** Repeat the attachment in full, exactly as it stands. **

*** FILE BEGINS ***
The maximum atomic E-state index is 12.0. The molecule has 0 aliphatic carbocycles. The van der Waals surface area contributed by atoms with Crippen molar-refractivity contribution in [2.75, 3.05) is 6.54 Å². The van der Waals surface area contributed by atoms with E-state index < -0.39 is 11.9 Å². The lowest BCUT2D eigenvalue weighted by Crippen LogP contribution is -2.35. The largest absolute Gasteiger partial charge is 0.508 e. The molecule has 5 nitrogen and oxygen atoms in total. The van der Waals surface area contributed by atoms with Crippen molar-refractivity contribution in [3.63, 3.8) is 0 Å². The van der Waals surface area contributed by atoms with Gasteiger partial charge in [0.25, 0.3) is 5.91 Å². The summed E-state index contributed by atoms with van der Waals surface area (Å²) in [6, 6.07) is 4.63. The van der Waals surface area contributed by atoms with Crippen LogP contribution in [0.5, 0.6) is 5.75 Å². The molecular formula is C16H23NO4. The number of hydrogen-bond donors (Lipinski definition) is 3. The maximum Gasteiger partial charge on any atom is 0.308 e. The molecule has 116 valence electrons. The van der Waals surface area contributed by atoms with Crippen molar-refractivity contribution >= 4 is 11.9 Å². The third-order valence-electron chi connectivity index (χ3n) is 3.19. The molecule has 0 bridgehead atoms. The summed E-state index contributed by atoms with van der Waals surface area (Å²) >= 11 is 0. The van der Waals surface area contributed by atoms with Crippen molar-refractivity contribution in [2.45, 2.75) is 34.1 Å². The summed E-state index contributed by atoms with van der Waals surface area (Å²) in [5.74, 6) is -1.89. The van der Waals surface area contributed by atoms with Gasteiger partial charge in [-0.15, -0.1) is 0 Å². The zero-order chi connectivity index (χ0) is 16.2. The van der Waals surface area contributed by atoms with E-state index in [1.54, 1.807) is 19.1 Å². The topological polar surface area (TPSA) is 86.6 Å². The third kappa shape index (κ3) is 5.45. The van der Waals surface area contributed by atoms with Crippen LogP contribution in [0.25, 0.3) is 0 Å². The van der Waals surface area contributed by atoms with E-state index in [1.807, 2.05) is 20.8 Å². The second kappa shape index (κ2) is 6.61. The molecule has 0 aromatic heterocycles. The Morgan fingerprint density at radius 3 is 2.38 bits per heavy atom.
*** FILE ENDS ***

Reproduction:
The maximum atomic E-state index is 12.0. The molecule has 0 aliphatic carbocycles. The van der Waals surface area contributed by atoms with Crippen molar-refractivity contribution in [2.75, 3.05) is 6.54 Å². The van der Waals surface area contributed by atoms with E-state index < -0.39 is 11.9 Å². The lowest BCUT2D eigenvalue weighted by Crippen LogP contribution is -2.35. The largest absolute Gasteiger partial charge is 0.508 e. The molecule has 5 nitrogen and oxygen atoms in total. The van der Waals surface area contributed by atoms with Crippen molar-refractivity contribution in [3.63, 3.8) is 0 Å². The van der Waals surface area contributed by atoms with Gasteiger partial charge in [0.25, 0.3) is 5.91 Å². The summed E-state index contributed by atoms with van der Waals surface area (Å²) in [6, 6.07) is 4.63. The van der Waals surface area contributed by atoms with Crippen LogP contribution in [0.5, 0.6) is 5.75 Å². The molecular formula is C16H23NO4. The number of hydrogen-bond donors (Lipinski definition) is 3. The maximum Gasteiger partial charge on any atom is 0.308 e. The molecule has 116 valence electrons. The van der Waals surface area contributed by atoms with Crippen molar-refractivity contribution >= 4 is 11.9 Å². The third-order valence-electron chi connectivity index (χ3n) is 3.19. The molecule has 0 bridgehead atoms. The summed E-state index contributed by atoms with van der Waals surface area (Å²) >= 11 is 0. The van der Waals surface area contributed by atoms with Crippen molar-refractivity contribution in [2.45, 2.75) is 34.1 Å². The summed E-state index contributed by atoms with van der Waals surface area (Å²) in [5.74, 6) is -1.89. The van der Waals surface area contributed by atoms with Gasteiger partial charge in [-0.15, -0.1) is 0 Å². The zero-order chi connectivity index (χ0) is 16.2. The van der Waals surface area contributed by atoms with E-state index in [1.54, 1.807) is 19.1 Å². The topological polar surface area (TPSA) is 86.6 Å². The third kappa shape index (κ3) is 5.45. The van der Waals surface area contributed by atoms with Crippen LogP contribution in [0.25, 0.3) is 0 Å². The van der Waals surface area contributed by atoms with E-state index in [1.807, 2.05) is 20.8 Å². The second kappa shape index (κ2) is 6.61. The molecule has 0 aromatic heterocycles. The Morgan fingerprint density at radius 3 is 2.38 bits per heavy atom.